The deal for Level 3 will enable the telecommunications company to better compete with rivals such as AT&T and Verizon in fiber and broadband.
CenturyLink is buying Level 3 Communications for $34 billion, a move that officials with both companies said will create a significantly larger player in the global telecommunications space.
Bringing Level 3 into the fold will enable CenturyLink to expand its fiber optics and data services capabilities to enterprises and extend its reach with small businesses and consumers. CenturyLink reportedly makes close to 60 percent of revenue selling network services to enterprises, a percentage that will increase to 76 percent after the deal closes.
With the acquisition of the service provider, CenturyLink will be better positioned to compete with telco giants like AT&T and Verizon in a rapidly changing space in which businesses are demanding more network speed and capacity as they struggle to manage, store and analyze the massive amount of data that is being generated in this age of the cloud, increased mobility and the internet of things (IoT).
The deal comes days after the reports surfaced
saying the two companies were in talks. CenturyLink will pay $66.50 per share of Level 3 stock.
"The digital economy relies on broadband connectivity, and together with Level 3, we will have one of the most robust fiber network and high-speed data services companies in the world," CenturyLink President and CEO Glen Post said in a statement. "This transaction furthers our commitment to providing our customers with the network to improve their lives and strengthen their businesses."
The focus is delivering fiber connectivity to businesses and consumers, said Post, who will be CEO of the merged company after the closing, which is expected at the end of the third quarter next year.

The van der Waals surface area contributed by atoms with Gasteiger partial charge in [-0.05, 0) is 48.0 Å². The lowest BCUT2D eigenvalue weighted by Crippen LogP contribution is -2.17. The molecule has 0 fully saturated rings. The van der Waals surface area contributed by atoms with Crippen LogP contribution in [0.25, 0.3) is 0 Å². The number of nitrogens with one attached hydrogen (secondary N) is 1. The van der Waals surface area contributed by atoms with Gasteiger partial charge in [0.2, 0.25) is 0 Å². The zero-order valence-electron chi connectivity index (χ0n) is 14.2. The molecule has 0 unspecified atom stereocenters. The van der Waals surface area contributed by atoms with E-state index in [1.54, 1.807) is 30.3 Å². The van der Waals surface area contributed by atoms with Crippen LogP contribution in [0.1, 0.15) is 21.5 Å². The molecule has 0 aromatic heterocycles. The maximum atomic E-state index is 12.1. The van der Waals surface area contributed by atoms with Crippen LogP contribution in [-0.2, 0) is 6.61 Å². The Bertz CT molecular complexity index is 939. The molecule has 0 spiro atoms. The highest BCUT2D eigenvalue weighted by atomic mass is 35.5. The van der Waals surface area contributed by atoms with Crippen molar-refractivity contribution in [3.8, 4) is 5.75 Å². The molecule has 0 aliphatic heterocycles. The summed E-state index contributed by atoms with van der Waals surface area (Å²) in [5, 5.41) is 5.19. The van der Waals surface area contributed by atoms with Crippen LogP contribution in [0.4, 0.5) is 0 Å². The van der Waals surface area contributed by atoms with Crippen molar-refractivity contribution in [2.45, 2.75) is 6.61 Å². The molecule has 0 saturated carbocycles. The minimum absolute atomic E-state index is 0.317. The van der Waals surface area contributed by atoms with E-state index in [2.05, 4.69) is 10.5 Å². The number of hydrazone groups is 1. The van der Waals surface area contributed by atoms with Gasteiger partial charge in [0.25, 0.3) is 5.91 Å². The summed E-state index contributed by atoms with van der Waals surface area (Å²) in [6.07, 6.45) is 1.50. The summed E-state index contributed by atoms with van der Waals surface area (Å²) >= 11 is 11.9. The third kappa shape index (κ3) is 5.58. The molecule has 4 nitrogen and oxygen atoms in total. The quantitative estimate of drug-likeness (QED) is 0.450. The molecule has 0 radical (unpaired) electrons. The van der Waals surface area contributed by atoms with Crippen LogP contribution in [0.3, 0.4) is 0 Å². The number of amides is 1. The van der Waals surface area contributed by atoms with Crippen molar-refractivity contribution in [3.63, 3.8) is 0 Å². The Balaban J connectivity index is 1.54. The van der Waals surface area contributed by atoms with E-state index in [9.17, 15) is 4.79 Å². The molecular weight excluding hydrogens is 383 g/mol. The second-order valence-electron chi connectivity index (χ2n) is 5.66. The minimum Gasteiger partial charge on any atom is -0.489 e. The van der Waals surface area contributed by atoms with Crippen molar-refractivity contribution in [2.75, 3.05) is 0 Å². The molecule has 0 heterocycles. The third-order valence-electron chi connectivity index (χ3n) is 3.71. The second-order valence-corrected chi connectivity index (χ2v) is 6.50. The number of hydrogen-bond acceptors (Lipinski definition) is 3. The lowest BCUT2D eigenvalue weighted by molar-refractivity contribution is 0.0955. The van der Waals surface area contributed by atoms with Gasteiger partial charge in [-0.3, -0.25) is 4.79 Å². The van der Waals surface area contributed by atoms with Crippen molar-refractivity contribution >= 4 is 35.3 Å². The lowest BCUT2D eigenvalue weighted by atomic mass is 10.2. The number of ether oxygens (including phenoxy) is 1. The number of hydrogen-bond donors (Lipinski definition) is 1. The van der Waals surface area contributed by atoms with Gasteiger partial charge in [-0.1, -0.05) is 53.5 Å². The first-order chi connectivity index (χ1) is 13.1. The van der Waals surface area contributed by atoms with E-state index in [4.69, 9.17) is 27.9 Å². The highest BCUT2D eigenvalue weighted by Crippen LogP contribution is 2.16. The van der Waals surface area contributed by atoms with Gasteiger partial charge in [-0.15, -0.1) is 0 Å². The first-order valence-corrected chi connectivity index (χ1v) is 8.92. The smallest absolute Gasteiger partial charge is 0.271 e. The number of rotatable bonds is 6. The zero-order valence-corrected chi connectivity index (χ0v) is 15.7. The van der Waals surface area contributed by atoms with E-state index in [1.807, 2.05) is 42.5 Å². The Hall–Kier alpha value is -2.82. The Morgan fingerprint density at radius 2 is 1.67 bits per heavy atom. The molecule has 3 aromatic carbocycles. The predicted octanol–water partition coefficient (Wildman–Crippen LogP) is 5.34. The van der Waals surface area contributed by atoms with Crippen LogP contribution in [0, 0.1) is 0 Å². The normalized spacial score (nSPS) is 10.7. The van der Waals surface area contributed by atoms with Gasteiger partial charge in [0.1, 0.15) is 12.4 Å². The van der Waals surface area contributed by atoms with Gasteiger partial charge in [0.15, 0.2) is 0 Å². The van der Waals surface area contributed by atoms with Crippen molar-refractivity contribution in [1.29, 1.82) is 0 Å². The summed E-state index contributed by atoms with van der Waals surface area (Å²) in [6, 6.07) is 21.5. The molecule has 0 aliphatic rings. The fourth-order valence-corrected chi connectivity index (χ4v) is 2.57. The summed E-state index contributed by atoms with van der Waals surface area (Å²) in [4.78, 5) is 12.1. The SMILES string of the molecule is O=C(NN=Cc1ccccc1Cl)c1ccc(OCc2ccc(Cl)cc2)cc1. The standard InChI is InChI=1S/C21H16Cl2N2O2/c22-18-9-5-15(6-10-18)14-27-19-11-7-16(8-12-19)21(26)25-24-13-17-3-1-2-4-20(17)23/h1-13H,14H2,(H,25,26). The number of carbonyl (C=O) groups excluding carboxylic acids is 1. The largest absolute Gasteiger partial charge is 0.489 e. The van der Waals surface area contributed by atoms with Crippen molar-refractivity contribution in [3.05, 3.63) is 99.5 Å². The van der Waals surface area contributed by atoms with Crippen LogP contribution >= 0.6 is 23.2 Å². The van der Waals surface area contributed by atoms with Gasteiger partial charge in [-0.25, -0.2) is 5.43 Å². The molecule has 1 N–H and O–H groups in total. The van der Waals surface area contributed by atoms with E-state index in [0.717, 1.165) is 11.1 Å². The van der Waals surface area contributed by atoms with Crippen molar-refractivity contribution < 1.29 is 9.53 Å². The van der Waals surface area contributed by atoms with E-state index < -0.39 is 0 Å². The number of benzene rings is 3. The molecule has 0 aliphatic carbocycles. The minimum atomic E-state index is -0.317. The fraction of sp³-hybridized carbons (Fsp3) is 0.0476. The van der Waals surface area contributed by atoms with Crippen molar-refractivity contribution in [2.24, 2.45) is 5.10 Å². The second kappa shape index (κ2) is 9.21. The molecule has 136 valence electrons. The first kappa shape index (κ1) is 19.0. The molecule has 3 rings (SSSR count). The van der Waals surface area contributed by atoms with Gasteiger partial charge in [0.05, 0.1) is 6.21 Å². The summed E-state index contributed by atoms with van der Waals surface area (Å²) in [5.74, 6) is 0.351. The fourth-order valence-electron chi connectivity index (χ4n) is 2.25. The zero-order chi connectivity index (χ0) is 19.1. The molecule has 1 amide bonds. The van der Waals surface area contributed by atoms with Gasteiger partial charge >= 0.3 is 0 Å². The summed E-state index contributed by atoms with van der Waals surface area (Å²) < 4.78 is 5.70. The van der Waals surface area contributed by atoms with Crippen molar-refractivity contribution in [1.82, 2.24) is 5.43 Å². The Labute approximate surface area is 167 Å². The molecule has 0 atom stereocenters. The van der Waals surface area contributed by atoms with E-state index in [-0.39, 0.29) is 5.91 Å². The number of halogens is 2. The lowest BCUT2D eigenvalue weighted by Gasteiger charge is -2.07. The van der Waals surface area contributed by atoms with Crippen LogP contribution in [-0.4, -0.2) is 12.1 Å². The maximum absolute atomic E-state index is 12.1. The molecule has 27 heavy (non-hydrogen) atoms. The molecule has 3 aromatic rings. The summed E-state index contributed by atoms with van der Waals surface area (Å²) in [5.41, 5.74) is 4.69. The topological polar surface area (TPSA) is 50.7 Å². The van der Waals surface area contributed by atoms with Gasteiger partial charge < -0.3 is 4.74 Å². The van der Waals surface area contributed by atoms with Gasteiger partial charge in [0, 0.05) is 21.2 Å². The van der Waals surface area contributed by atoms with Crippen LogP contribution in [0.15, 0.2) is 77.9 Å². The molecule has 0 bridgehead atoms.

The deal will add 200,000 route miles of fiber to CenturyLink's network, including 64,000 miles in 350 metropolitan areas and 33,000 subsea miles that connect multiple continents. In addition, the telco's on-net buildings will grow by almost 75 percent, to about 75,000, including 10,000 buildings in the Europe, Middle East and Africa (EMEA) and Latin America regions.
The combined company will have about $19 billion in business revenue and $13 billion in strategic revenue, and will be more financially strong and efficient, given the complementary nature of the deal, officials said. The new company's increased scale will generate about $975 million of annual run-rate synergies as officials will be able to eliminate duplicate functions, consolidate systems and increase operational and capital efficiencies. Along with the 76 percent of revenue coming from business customers, 65 percent will come from strategic services. In addition, CenturyLink will be able to invest more in its broadband infrastructure, boosting speed for small businesses and consumers.
"This is a compelling transaction for our customers, shareholders and employees," Level 3 President and CEO Jeff Storey said in a statement. "In addition to the substantial value delivered to shareholders, the combined company will be uniquely positioned to meet the evolving and global needs of enterprise customers."
Both companies over the past several years have bought other vendors in hopes of building out their capabilities. CenturyLink in 2011 bought service providers Savvis and Qwest Communications International. The company also has bought such companies as AppFog and Tier 3, and earlier this year, it acquired cloud application management service ElasticBox. Level 3 two years ago bought TW Telecom to grow its enterprise communications portfolio, and in the past had acquired other companies, including Global Crossing, WilTel Communications, Looking Glass Networks and ICG Communications.
The same day they announced the Level 3 acquisition, CenturyLink officials also unveiled financial numbers from the third quarter, with revenue coming in at $4.38 billion, a drop from the $4.55 billion during the same period last year. Operating income came in at $595 million, a year-over-year decline from $656 million.